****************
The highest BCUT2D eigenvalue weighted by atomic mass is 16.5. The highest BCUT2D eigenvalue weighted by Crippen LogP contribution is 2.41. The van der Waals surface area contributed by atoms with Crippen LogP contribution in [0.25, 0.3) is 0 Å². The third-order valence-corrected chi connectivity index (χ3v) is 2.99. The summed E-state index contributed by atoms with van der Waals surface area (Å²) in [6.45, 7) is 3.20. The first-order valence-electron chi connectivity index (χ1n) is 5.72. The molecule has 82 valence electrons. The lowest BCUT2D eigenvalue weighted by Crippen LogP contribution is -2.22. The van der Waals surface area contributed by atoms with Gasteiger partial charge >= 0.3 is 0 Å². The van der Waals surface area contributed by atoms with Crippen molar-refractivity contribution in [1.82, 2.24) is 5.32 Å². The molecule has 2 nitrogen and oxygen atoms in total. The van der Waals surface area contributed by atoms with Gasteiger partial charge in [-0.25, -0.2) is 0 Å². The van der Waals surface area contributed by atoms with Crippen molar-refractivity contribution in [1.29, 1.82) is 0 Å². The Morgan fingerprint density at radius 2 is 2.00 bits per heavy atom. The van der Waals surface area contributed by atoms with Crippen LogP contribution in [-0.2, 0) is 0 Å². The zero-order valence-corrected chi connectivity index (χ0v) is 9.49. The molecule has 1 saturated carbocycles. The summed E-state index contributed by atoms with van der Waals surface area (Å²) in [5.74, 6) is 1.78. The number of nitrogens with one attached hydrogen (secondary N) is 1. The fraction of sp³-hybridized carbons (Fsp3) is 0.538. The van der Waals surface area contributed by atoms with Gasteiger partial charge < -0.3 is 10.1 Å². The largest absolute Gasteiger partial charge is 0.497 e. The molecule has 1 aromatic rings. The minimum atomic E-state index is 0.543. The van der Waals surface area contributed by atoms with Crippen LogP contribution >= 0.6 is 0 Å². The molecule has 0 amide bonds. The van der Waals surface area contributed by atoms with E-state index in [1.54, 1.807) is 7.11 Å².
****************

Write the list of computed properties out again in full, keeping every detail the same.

The highest BCUT2D eigenvalue weighted by atomic mass is 16.5. The highest BCUT2D eigenvalue weighted by Crippen LogP contribution is 2.41. The van der Waals surface area contributed by atoms with Crippen LogP contribution in [0.25, 0.3) is 0 Å². The third-order valence-corrected chi connectivity index (χ3v) is 2.99. The summed E-state index contributed by atoms with van der Waals surface area (Å²) in [6.45, 7) is 3.20. The first-order valence-electron chi connectivity index (χ1n) is 5.72. The molecule has 82 valence electrons. The lowest BCUT2D eigenvalue weighted by Crippen LogP contribution is -2.22. The van der Waals surface area contributed by atoms with Gasteiger partial charge >= 0.3 is 0 Å². The van der Waals surface area contributed by atoms with Crippen molar-refractivity contribution in [1.82, 2.24) is 5.32 Å². The molecule has 2 nitrogen and oxygen atoms in total. The van der Waals surface area contributed by atoms with Gasteiger partial charge in [-0.25, -0.2) is 0 Å². The van der Waals surface area contributed by atoms with Crippen molar-refractivity contribution in [1.29, 1.82) is 0 Å². The Morgan fingerprint density at radius 2 is 2.00 bits per heavy atom. The van der Waals surface area contributed by atoms with Crippen LogP contribution in [-0.2, 0) is 0 Å². The zero-order valence-corrected chi connectivity index (χ0v) is 9.49. The molecule has 1 saturated carbocycles. The summed E-state index contributed by atoms with van der Waals surface area (Å²) in [5.74, 6) is 1.78. The number of nitrogens with one attached hydrogen (secondary N) is 1. The fraction of sp³-hybridized carbons (Fsp3) is 0.538. The van der Waals surface area contributed by atoms with Gasteiger partial charge < -0.3 is 10.1 Å². The largest absolute Gasteiger partial charge is 0.497 e. The molecule has 1 aromatic rings. The minimum atomic E-state index is 0.543. The van der Waals surface area contributed by atoms with Crippen LogP contribution >= 0.6 is 0 Å². The molecule has 0 amide bonds. The van der Waals surface area contributed by atoms with E-state index in [1.54, 1.807) is 7.11 Å².